The new rule also updates the list of employers that are partially exempt from OSHA record-keeping requirements due to relatively low occupational injury and illness rates. These include establishments in specific low hazard retail, service, finance, insurance or real estate industries. Firms with more than 10 employees and those not classified as a partially exempt industry must record all work-related injuries and illnesses using OSHA Forms 300, 300A and 301, available on the agency’s website.
As a current or former employee who suffered an injury or loss on the job, you have the right, personally or via a representative, to access a company’s injury and illness records – something that may be needed in the case of a workers’ compensation lawsuit filed on your behalf. Employers must provide copies of all relevant records by the end of the next business day.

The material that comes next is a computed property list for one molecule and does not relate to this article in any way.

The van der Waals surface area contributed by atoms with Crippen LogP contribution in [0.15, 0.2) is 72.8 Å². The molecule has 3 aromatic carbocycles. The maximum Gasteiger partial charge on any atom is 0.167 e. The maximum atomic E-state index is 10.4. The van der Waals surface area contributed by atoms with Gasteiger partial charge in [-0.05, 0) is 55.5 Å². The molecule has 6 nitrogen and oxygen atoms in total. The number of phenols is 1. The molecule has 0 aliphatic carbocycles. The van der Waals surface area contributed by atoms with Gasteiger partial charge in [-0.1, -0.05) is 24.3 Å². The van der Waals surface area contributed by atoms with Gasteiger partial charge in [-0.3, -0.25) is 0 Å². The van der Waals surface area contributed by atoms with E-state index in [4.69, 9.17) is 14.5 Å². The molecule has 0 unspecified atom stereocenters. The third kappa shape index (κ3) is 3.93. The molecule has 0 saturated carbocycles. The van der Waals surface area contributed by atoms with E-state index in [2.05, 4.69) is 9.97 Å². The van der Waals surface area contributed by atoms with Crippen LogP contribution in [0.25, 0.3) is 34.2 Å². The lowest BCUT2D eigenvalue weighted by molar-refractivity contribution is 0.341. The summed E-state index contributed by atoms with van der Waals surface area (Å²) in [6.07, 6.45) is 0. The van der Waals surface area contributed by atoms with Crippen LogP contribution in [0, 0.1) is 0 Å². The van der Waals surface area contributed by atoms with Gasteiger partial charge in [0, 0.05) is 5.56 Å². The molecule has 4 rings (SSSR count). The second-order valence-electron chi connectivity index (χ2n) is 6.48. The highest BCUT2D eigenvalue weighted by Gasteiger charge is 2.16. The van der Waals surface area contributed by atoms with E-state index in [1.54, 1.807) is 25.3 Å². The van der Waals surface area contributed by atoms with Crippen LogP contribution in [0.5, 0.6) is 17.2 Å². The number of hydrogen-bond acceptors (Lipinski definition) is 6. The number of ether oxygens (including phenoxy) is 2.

If you are injured at work or if you’ve lost a loved one to a workplace incident, contact Jacksonville’s Harrell and Harrell at 800-251-1111 today. We specialize in helping injured workers and their families throughout Florida and Georgia to secure fair compensation for all work-related losses.
This week’s TOTW is the Leeds “Rhinos” Rugby team from England who crossed the ditch to train with the Jacksonville Axemen. They aim to raise awareness for the sport state-side.
The heartbreaking death of a child has prompted Fiat Chrysler (formerly the Chrysler Group) to recall approximately 67,000 pickup trucks with manual transmissions, citing a problem with the clutch.